2.Counterstrain techniques in manual osteopathy
Treatment using counterstrain is directed at discrete areas of tender tissue called tender points. Tender points are painful to the touch and occur in predictable locations throughout the musculature of the body. They are theorized to arise from an antagonist muscle in a state of “panic,” lengthening in response to a strained and painful agonist . Counterstrain is an indirect, passive technique in which the patient is positioned away from a restrictive barrier of motion. Counterstrain is an indirect, passive technique in which the patient is positioned away from a restrictive barrier of motion. The physician monitors the tender point in one hand and holds the patient in a position of ease . Tender points can be found in acute and chronic conditions and maybe the primary indicator of somatic dysfunction or appear secondary to another medical cause .
3.Myofascial release techniques in manual osteopathy
Myofascial release (MFR) is a technique that focuses on fascia and the surrounding muscles . Having found an area of myofascial strain, the physician applies compression or distraction forces to the somatic dysfunction using palpatory feedback to guide the strain to resolution . MFR techniques either directly or indirectly engage restrictive barriers depending on the physician’s perceived response of the fascia to palpation. The effectiveness of myofascial techniques is explained via the concept of tensegrity . A tensegrity structure consists of multiple, non-touching rods balanced by a continuous tension system. If one component fails, so does the entire structure. Applying this concept to the human body suggests that bones are the rods and the continuous tension system is the myofascial and ligamentous tissues of the body. Therefore, myofascial strain theoretically has influences across the entire body and resolution allows the return of a more balanced homeostatic equilibrium. The use of MFR depends on the safe introduction of motion upon dysfunctional tissue .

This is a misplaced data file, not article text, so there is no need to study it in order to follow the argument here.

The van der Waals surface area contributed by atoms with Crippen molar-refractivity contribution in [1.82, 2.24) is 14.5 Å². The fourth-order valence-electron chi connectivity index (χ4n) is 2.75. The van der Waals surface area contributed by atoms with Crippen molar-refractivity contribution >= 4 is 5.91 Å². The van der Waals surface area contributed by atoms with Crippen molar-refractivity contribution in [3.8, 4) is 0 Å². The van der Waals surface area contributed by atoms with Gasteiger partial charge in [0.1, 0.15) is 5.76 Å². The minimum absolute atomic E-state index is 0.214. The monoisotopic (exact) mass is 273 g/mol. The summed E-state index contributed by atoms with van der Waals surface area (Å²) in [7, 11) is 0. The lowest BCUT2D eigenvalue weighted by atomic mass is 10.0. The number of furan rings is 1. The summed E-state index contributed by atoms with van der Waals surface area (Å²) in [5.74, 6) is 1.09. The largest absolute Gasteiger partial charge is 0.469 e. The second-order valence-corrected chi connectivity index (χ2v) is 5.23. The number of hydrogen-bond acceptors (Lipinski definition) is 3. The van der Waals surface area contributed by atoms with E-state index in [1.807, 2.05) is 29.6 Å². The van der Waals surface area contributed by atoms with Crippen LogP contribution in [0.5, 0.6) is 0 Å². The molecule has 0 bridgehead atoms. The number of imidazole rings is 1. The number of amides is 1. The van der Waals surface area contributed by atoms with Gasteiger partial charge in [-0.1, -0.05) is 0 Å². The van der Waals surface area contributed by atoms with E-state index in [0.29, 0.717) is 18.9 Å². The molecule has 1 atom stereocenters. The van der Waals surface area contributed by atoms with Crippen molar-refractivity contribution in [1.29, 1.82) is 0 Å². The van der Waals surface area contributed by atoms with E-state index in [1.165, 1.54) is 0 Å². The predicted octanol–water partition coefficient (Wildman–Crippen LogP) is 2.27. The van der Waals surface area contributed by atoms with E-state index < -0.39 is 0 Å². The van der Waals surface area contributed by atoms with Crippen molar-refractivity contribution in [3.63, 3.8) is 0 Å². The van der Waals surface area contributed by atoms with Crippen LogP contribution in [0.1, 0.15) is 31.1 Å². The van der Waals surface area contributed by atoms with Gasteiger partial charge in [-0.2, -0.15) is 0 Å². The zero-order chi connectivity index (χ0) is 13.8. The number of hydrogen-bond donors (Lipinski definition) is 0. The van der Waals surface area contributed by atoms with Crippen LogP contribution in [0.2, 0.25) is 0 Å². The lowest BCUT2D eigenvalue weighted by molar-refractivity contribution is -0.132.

4.Craniosacral Therapy in manual osteopathy
Osteopathy in the cranial field or craniosacral therapy was pioneered by a student of A.T. Still’s named William Sutherland, DO, (1873–1954) . Central to the cranial technique is the concept of the primary respiratory mechanism, which consists of the inherent rhythmic motion of the brain and spinal cord, fluctuation of cerebrospinal fluid (CSF), mobility of intracranial and intraspinal membranes, the articular mobility of cranial bones, and the involuntary mobility of the sacrum between ilia . The goals of various treatment modalities are to normalize nerve function, eliminate circulatory stasis, normalize CSF fluctuation, release membranous tension, correct cranial articular strains, and modify gross structural patterns . It is important to note that many treatment modalities across the spectrum of Osteopathy are applied to the cranium in addition to those affecting the primary respiratory mechanism. The cranial technique requires special training and should be performed only by certified practitioners.
5.Lymphatic techniques in manual osteopathy
Most Osteopathic treatments have an effect on lymphatic circulation . As somatic dysfunction resolves, the body’s natural homeostatic mechanisms are normalized and lymphatic drainage is naturally enhanced. However, lymphatic treatments remove impediments to lymphatic flow and augment the clearance of lymph and other immune elements from specific congested tissues. All lymphatic techniques begin with the treatment of somatic dysfunction in areas known as “chokepoints.” The three chokepoints—the thoracic inlet, respiratory diaphragm, and pelvic diaphragm—are areas that can impede lymph between body compartments when dysfunctional . Chokepoints are treated with MFR assisted by respiration. Once the obstruction is reduced, lymphatic treatments employ pumping, soft tissue, and manual drainage techniques to promote fluid movement. Lymphatic techniques are contraindicated in the presence of metastatic cancer, certain infections (e.g., tuberculosis), and hyper-coagulable states